63. Blood
    • Connective tissue
    • Transports vital substances
    • Maintains stability of interstitial fluids & homeostasis
    • Distributes heat
    • Links the internal and external environments
  64. Blood is on average what % of the body weight?
    8
  65. Adult blood volume is how many liters?
    5
  66. Blood Cells
    • “Formed elements”
    • Red blood cells (RBCs)
    • White blood cells (WBCs)
    • Platelets (cell fragments)
    • Form mostly in red bone marrow
  67. What is Plasma conposed of?
    • Water
    • Amino acids
    • Proteins
    • Carbohydrates
    • Lipids
    • Vitamins
    • Hormones
    • Electrolytes
    • Cellular wastes
  68. Origin of Blood Cells
    Red marrow from hemocytoblasts or hematopoietic stem cells
  69. Characteristics of Red Blood Cells
    • Erythrocytes
    • Biconcave discs
    • Able to readily squeeze through capillaries
    • Lack nuclei and mitochondria
  70. Red Blood Cell Volume Ratio
    • One-third hemoglobin:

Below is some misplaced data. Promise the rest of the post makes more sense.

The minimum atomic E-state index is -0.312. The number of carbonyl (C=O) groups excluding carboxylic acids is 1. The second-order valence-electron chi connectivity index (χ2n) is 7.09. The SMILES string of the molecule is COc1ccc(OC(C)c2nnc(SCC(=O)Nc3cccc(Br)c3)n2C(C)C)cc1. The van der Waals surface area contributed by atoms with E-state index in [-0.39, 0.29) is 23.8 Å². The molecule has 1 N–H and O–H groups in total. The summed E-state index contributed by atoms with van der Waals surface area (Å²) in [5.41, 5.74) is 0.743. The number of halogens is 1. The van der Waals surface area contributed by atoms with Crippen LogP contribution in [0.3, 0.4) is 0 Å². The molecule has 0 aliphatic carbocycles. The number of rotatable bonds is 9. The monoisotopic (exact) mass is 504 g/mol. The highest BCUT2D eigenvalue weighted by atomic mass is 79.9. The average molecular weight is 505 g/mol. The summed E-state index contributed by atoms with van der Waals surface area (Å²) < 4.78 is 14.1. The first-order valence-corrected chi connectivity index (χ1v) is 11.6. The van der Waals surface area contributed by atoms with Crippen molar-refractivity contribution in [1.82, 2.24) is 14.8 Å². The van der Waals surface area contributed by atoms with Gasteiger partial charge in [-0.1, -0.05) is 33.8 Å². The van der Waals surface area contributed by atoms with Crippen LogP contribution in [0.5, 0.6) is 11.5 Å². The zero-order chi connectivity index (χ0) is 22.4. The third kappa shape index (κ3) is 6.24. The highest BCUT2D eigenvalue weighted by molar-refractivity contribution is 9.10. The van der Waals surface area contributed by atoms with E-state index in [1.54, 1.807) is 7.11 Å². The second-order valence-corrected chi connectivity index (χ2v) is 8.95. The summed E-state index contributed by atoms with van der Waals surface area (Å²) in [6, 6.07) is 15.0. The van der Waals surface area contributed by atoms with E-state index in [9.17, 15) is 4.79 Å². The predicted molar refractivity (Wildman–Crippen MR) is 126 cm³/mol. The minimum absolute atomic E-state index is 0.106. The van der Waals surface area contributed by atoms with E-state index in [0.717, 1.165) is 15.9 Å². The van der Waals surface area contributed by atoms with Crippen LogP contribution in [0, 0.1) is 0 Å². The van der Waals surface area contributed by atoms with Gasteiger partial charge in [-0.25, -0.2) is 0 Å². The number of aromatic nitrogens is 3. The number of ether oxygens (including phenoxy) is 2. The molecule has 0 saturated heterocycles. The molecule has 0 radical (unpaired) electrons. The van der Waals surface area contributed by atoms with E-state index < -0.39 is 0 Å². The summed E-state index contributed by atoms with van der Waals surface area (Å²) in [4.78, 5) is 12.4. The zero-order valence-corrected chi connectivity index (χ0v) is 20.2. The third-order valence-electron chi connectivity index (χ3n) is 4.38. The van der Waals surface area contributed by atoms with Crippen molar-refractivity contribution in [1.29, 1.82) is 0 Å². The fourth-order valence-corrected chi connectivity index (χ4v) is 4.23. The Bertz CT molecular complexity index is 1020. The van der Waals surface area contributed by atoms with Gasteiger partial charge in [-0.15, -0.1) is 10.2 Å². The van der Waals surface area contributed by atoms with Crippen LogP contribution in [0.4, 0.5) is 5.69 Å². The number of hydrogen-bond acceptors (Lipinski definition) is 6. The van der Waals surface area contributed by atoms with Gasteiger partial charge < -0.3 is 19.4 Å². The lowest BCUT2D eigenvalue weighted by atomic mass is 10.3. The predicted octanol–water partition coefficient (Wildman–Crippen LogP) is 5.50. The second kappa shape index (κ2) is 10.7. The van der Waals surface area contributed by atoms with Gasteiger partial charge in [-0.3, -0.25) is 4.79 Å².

• Oxyhemoglobin (bright red)
    • Deoxyhemoglobin (dark red)
    • Other two-thirds of volume:
    • Membrane
    • Water
    • Electrolytes
    • Enzymes
  71. Red Blood Cell Counts
    • 4,600,000 – 6,200,000 in males
    • 4,200,000 –5,400,000 in adult females
    • 4,500,000 – 5,100,000 in children
  72. Location of Red Blood Cell Production
    • During embryonic development: Yolk sac
    • During fetal development:
    • Liver
    • Spleen
    • Later development (Infancy and childhood):
    • Red marrow of bones
    • Adulthood:
    • Red marrow of bones
  73. White Blood Cells
    (leukocytes)
    • Protect against disease
    • Hormones stimulate WBC development
    • Transported to sites of infection by the blood
    • 5 Types of WBCs in circulating blood
  74. Types of White Blood Cells
    • Neutrophils
    • Eosinophils
    • Basophils
    • Lymphocytes
    • Monocytes
  75. Granulocytes – granular cytoplasm
    • Neutrophils
    • Eosinophils
    • Basophils
    • Characteristics:
    • Twice the size of RBCs
    • Develop in red bone marrow
    • Life span of 12 hours
  76. Agranulocytes – agranular cytoplasm
    • Lymphocytes
    • Monocytes
  77. Neutrophils
    • Light purple granules in acid-base stain
    • Number of lobes increases with age
    • First to arrive at infections
    • 54% - 62% of leukocytes
  78. Eosinophils
    • Coarse, deep red granules in acid stain
    • Bi-lobed nucleus
    • Moderate allergic reactions
    • Defend against parasitic worm infestations
    • 1% - 3% of leukocytes
  79. Basophils
    • Deep blue granules in basic stain
    • Similar to eosinophils in size and shape of nuclei